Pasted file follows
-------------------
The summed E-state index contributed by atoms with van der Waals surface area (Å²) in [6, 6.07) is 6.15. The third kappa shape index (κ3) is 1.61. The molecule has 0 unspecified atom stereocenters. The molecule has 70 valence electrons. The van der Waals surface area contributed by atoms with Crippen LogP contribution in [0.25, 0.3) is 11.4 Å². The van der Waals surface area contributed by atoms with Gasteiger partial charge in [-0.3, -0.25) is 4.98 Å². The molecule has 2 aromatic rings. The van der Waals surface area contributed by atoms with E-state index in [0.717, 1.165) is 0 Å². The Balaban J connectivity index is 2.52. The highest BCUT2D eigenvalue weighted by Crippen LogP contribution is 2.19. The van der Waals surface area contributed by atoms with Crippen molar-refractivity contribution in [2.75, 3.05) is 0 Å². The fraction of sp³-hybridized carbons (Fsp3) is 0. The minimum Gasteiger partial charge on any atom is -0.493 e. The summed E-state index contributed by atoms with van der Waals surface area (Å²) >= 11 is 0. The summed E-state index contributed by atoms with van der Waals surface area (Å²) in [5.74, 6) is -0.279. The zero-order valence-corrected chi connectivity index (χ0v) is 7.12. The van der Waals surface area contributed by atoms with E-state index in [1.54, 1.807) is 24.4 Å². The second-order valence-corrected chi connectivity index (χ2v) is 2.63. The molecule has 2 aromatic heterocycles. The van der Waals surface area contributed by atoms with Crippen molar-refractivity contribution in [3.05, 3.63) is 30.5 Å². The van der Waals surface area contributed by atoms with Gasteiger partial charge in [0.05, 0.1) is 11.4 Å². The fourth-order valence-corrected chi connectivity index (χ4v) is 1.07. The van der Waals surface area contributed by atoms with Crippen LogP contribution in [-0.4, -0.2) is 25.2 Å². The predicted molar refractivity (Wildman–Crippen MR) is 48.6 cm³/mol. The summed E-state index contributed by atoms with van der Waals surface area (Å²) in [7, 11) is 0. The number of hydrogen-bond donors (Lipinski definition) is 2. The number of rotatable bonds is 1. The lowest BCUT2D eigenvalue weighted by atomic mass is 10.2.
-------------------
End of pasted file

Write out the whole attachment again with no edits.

The summed E-state index contributed by atoms with van der Waals surface area (Å²) in [6, 6.07) is 6.15. The third kappa shape index (κ3) is 1.61. The molecule has 0 unspecified atom stereocenters. The molecule has 70 valence electrons. The van der Waals surface area contributed by atoms with Crippen LogP contribution in [0.25, 0.3) is 11.4 Å². The van der Waals surface area contributed by atoms with Gasteiger partial charge in [-0.3, -0.25) is 4.98 Å². The molecule has 2 aromatic rings. The van der Waals surface area contributed by atoms with E-state index in [0.717, 1.165) is 0 Å². The Balaban J connectivity index is 2.52. The highest BCUT2D eigenvalue weighted by Crippen LogP contribution is 2.19. The van der Waals surface area contributed by atoms with Crippen molar-refractivity contribution in [2.75, 3.05) is 0 Å². The fraction of sp³-hybridized carbons (Fsp3) is 0. The minimum Gasteiger partial charge on any atom is -0.493 e. The summed E-state index contributed by atoms with van der Waals surface area (Å²) >= 11 is 0. The summed E-state index contributed by atoms with van der Waals surface area (Å²) in [5.74, 6) is -0.279. The zero-order valence-corrected chi connectivity index (χ0v) is 7.12. The van der Waals surface area contributed by atoms with E-state index in [1.54, 1.807) is 24.4 Å². The second-order valence-corrected chi connectivity index (χ2v) is 2.63. The molecule has 2 aromatic heterocycles. The van der Waals surface area contributed by atoms with Crippen molar-refractivity contribution in [3.05, 3.63) is 30.5 Å². The van der Waals surface area contributed by atoms with Gasteiger partial charge in [0.05, 0.1) is 11.4 Å². The fourth-order valence-corrected chi connectivity index (χ4v) is 1.07. The van der Waals surface area contributed by atoms with Crippen LogP contribution in [-0.4, -0.2) is 25.2 Å². The predicted molar refractivity (Wildman–Crippen MR) is 48.6 cm³/mol. The summed E-state index contributed by atoms with van der Waals surface area (Å²) in [7, 11) is 0. The number of hydrogen-bond donors (Lipinski definition) is 2. The number of rotatable bonds is 1. The lowest BCUT2D eigenvalue weighted by atomic mass is 10.2.